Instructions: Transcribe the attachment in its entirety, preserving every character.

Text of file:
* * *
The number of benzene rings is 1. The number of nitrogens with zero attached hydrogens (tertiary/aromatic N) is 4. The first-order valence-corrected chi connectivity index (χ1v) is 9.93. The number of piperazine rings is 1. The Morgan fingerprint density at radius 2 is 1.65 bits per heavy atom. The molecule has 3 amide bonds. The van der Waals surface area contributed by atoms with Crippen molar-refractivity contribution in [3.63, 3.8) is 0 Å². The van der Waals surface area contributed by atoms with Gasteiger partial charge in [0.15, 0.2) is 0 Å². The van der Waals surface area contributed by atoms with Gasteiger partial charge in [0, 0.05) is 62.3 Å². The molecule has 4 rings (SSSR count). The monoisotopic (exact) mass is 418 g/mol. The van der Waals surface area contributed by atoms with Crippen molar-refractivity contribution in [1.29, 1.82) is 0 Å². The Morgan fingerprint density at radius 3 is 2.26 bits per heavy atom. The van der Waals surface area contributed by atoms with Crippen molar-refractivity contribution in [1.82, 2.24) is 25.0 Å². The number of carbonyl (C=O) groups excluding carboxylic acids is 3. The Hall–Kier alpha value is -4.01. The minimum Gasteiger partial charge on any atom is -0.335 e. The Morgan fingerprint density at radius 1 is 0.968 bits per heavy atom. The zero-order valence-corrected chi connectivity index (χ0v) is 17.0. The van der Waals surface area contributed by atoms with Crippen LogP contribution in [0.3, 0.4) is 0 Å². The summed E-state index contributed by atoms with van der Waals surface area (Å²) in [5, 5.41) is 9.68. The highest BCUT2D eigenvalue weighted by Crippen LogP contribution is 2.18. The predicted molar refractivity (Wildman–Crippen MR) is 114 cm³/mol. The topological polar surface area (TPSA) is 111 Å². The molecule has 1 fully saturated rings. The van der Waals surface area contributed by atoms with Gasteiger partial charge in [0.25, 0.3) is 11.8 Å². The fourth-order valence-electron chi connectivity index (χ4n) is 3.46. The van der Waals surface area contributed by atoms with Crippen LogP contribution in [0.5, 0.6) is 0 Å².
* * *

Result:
The number of benzene rings is 1. The number of nitrogens with zero attached hydrogens (tertiary/aromatic N) is 4. The first-order valence-corrected chi connectivity index (χ1v) is 9.93. The number of piperazine rings is 1. The Morgan fingerprint density at radius 2 is 1.65 bits per heavy atom. The molecule has 3 amide bonds. The van der Waals surface area contributed by atoms with Crippen molar-refractivity contribution in [3.63, 3.8) is 0 Å². The van der Waals surface area contributed by atoms with Gasteiger partial charge in [0.15, 0.2) is 0 Å². The van der Waals surface area contributed by atoms with Gasteiger partial charge in [0, 0.05) is 62.3 Å². The molecule has 4 rings (SSSR count). The monoisotopic (exact) mass is 418 g/mol. The van der Waals surface area contributed by atoms with Crippen molar-refractivity contribution in [1.29, 1.82) is 0 Å². The Morgan fingerprint density at radius 3 is 2.26 bits per heavy atom. The van der Waals surface area contributed by atoms with Crippen molar-refractivity contribution in [1.82, 2.24) is 25.0 Å². The number of carbonyl (C=O) groups excluding carboxylic acids is 3. The Hall–Kier alpha value is -4.01. The minimum Gasteiger partial charge on any atom is -0.335 e. The Morgan fingerprint density at radius 1 is 0.968 bits per heavy atom. The zero-order valence-corrected chi connectivity index (χ0v) is 17.0. The van der Waals surface area contributed by atoms with Crippen LogP contribution in [0.3, 0.4) is 0 Å². The summed E-state index contributed by atoms with van der Waals surface area (Å²) in [5, 5.41) is 9.68. The highest BCUT2D eigenvalue weighted by Crippen LogP contribution is 2.18. The predicted molar refractivity (Wildman–Crippen MR) is 114 cm³/mol. The topological polar surface area (TPSA) is 111 Å². The molecule has 1 fully saturated rings. The van der Waals surface area contributed by atoms with Gasteiger partial charge in [0.25, 0.3) is 11.8 Å². The fourth-order valence-electron chi connectivity index (χ4n) is 3.46. The van der Waals surface area contributed by atoms with Crippen LogP contribution in [0.5, 0.6) is 0 Å².